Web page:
Rating: 1/5. A position switch starter? Check. Replacing both safeties? Check. Unit was terrible in the first place? Check. The Irish will have to hope that the defensive line improves a ton, or they could be quite vulnerable through the air this fall. Big leaps forward for the corners and someone emerging at safety are necessities.
|Notre Dame Defensive Backs 2009|
the Irish were awful in net punting average last year, coming in at 99th nationally. Eric Maust and Ben Turk both return, so that number should improve slightly this year, especially since Turk was but a true freshman. Freshman kicker Nick Tausch was mostly excellent, though he missed from 28 against Michigan, and 41 and 30 yards against Navy, a game his team lost by 2 (AWKWARD!). In the return game, Golden Tate's loss will be substantial, but kick returner Theo Riddick can replace him as the deep man on punts. A step back is still likely.
|Total Margin||Int For||Fum For||Sacks||Int Lost||Fum Lost||Sacked|
|+0.42 (t-29)||12||7||1.58 (89th)||5||9||2.08 (67th)|
I expect an increase in turnovers for the Irish, as Clausen was a robo-QB last year (less than 1% interceptions/attempts), whereas Crist threw picks on 5% of his attempts. On the other side, they aren't adding much QB pressure, and the defensive backfield is weak, so there shouldn't be an uptick in picks for. The fumble margin was about even last year.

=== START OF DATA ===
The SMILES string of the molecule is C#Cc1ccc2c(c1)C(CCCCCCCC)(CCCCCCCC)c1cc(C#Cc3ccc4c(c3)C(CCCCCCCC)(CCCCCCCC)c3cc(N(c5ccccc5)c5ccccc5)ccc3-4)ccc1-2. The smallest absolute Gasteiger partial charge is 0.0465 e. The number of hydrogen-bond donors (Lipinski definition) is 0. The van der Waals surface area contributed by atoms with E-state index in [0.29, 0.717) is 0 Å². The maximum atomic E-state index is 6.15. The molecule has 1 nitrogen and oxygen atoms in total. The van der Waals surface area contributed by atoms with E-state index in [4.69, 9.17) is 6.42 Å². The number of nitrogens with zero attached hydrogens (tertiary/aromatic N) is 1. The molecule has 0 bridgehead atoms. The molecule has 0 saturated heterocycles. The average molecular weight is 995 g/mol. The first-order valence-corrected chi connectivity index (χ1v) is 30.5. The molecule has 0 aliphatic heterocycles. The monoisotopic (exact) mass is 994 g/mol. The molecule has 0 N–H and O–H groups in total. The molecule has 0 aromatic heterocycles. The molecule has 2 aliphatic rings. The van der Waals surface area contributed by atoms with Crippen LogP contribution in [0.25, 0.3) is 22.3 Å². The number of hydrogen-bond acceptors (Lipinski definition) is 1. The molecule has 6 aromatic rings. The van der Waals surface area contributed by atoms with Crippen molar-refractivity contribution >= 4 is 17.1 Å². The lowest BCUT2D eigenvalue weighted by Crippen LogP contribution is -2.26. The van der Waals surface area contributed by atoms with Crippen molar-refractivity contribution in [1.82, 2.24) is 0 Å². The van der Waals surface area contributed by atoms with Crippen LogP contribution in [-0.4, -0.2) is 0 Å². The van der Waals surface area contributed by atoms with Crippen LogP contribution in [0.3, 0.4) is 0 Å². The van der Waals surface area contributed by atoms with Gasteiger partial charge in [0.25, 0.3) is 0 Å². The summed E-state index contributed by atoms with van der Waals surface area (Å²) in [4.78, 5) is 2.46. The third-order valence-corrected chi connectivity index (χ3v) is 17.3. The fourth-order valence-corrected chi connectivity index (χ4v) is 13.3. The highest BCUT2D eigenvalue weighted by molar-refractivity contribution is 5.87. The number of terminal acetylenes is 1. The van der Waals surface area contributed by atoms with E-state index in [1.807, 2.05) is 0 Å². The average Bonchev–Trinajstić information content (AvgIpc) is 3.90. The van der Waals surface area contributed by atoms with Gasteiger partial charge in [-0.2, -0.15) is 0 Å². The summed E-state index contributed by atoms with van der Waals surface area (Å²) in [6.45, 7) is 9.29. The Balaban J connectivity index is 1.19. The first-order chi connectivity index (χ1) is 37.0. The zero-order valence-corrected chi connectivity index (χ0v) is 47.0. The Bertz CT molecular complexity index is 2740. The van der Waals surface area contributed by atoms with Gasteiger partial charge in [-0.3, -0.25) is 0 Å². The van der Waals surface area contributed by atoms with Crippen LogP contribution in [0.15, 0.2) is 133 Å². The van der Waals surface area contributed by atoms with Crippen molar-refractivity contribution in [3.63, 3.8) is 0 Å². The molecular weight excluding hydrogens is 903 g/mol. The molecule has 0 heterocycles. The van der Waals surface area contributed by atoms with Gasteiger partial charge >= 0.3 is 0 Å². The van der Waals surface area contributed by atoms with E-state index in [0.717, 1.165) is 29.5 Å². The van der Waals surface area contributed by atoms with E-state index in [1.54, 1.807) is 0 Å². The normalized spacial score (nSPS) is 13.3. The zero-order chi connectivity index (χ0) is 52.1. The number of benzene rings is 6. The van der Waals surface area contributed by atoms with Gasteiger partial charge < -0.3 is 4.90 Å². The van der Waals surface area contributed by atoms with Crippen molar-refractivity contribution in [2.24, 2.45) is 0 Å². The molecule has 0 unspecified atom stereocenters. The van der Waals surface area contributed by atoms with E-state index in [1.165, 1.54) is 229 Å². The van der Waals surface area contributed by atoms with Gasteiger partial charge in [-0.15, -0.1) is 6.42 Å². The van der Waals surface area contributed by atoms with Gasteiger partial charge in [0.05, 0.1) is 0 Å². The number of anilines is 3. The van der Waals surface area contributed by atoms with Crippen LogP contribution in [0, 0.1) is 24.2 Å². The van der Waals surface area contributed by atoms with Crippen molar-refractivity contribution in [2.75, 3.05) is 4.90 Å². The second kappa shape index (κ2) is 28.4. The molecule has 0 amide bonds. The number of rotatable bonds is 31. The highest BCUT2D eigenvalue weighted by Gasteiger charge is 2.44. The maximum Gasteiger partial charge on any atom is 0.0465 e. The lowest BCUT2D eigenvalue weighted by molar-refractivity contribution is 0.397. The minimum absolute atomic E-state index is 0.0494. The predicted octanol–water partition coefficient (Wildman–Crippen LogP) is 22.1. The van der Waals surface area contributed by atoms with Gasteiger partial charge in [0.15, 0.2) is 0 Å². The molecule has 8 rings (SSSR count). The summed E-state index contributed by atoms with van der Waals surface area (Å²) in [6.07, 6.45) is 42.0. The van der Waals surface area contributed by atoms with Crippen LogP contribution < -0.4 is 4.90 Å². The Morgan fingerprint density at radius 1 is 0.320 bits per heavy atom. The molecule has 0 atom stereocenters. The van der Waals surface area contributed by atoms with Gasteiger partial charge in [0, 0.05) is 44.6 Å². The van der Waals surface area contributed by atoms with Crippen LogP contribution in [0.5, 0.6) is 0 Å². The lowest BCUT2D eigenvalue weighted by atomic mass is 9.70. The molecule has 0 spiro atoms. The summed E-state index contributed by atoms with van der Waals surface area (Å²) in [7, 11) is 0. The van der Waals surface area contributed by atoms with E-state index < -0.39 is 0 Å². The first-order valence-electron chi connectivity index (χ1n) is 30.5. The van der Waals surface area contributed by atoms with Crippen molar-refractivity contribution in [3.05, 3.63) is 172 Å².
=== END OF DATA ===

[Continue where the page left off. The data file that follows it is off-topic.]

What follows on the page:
Position Switch Starters
Harrison Smith moving back to safety for a starting spot is a scary sign, as he was a big contributor at linebacker last year, and this seems like something of a last-resort move. It bodes ill for the secondary, which we already knew.
There is also shuffling between outside linebackers and defensive ends, but those distinctions aren't a big issue, as the duties aren't going to be too different. Same story between defensive tackles and ends.
Offensively, the Irish are counting on Dayne Crist being both a) fully healthy and b) ready to play like a 5-star prospect, not a Threet-esque efficiency guy. I think he's going to be good, but not great. If he goes down, the Irish offense will have difficulty stretching defenses, even with Michael Floyd and Kyle Rudolph working deep. The Irish will be heavily pass-biased, which is par for the course after the Weis era.
On D, the Irish have a bit of upside with the highly-rated recruits they have in the system, but they haven't put it together on the field just yet. The defensive line and secondary are both quite weak, and it might take a couple years before Notre Dame fields a good D.
If this game was in Ann Arbor, I'd like Michigan's chances. However, something always seems to go wrong in South Bend, and we'll hear all about the standard "Wake up the Echoes" talk that we get every 3-5 years. This is a winnable game, but not a guarantee.